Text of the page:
News this past February that a “fix” for the class size mandate was “agreed” upon by both chambers of the North Carolina General Assembly should seem like a welcome outcome.
On the surface, it was a victory for parents, advocates, and schools in that the mandate will be pushed back for a while and some extra funding for “specials” teachers is being given.
But during that press-conference in which Sen. Chad Barefoot announced with carefully prepared and partisan comments the “fix,” he negated to tell North Carolinians what else was attached to the bill that NC democrats were never privy to (http://www.newsobserver.com/news/politics-government/state-politics/article199207129.html).
That link not only gives you a video of Barefoot’s press conference; it also links to Lynn Bonner’s report that further explores HB90’s reach.
Long-sought help for schools struggling to lower class sizes is now tied up with a controversial Atlantic Coast Pipeline fund and a power struggle over control of elections boards.
A bill proposed Thursday would take $58 million that energy companies building a pipeline through Eastern North Carolina are expected to give state government as part of a deal Gov. Roy Cooper negotiated, and distribute it to school districts in eight counties the pipeline would run through. Cooper calls it a mitigation fund to offset environmental effects of the pipeline, but Republicans repeatedly called it a “slush fund.”
House Bill 90 also makes changes to the state elections board. The changes are the response to Republicans’ recent loss in the state Supreme Court in a ruling that said their earlier attempt to reconstitute the board was unconstitutional. In the latest iteration, the elections board would have nine members, including one member not affiliated with a political party.
But to Barefoot and other GOP members of the NCGA, the day was really about bragging about a class-size fix.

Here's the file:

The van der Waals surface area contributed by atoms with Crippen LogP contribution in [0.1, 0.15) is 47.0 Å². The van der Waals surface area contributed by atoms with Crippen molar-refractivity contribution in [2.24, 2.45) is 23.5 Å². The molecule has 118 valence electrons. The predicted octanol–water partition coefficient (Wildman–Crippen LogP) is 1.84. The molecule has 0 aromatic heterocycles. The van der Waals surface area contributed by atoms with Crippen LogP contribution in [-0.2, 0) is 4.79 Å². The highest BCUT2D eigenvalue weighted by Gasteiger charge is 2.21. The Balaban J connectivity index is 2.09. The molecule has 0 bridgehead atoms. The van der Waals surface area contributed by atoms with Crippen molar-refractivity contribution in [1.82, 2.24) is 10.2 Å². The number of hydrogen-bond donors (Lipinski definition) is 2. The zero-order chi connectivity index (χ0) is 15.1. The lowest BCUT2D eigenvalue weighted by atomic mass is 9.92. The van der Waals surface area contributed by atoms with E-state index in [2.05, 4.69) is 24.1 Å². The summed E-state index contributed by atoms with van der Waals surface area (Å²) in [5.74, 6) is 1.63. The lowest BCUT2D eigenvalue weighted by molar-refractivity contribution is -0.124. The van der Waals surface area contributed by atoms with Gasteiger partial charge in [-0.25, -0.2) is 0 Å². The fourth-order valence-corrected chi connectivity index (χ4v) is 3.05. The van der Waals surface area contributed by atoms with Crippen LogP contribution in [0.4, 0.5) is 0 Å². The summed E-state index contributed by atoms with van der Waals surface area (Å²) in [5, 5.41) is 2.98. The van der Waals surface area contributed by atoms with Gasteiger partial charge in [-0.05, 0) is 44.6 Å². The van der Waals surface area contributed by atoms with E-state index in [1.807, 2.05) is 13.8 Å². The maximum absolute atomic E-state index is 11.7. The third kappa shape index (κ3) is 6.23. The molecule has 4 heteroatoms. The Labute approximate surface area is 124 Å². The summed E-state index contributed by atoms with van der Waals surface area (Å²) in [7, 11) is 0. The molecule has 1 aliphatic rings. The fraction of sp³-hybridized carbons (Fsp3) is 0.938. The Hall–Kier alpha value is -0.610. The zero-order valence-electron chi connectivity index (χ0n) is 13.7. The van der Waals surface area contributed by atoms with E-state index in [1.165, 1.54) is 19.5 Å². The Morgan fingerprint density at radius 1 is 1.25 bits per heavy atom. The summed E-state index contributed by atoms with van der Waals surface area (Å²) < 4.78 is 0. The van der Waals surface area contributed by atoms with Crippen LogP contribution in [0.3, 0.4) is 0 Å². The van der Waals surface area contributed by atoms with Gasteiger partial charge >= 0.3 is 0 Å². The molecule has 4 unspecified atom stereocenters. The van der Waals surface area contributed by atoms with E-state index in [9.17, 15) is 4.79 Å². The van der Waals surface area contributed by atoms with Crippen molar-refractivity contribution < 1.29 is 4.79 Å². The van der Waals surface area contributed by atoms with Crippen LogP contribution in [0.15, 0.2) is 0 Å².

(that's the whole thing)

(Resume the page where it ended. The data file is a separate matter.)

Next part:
Throughout most of the last calendar year people like Barefoot, Berger, and Moore have been yelling that the class size mandate has been funded in the past, yet there was absolutely no proof of that. One only has to read the work of Kris Nordstrom and see that those claims were not only baseless, but now are revealed to be the very smokescreen for today’s announcement.
What happened was that the GOP education reformers took credit for a solution to a problem that they purposefully used to position themselves to pass partisan legislature to help them remain in power despite the gerrymandering and doublespeak.
And yes, it is politics. But public school kids were the pawns. They made it look like they were listening to the public, but it seems more than orchestrated.
Think of Craig Horn’s statements earlier in the year that a “fix” was coming only to be rebuffed by Berger. That is until more came out about the ruling of the state supreme court on the state elections board. They needed that time to figure out how to allow a fix that they have been holding in their back pocket to a problem they originally created could be used to offset their political loss.
And again, the kids were the pawns.
They have been all along.
Gov. Cooper’s office did respond with a press release and it was correct.
But the statements that came to mind were from Mark Johnson’s “less than stellar” op-ed from a February issue of News & Observer (http://amp.newsobserver.com/opinion/op-ed/article198795214.html?__twitter_impression=true).
And some of those tasked with making schools better are more focused on preserving tired partisan wedges….
Nothing was more partisan than what the people who empower and enable Johnson (who never has really said anything about the class size mandate) did that February day.
And it also shows us why we need to vote so many people out of office come November.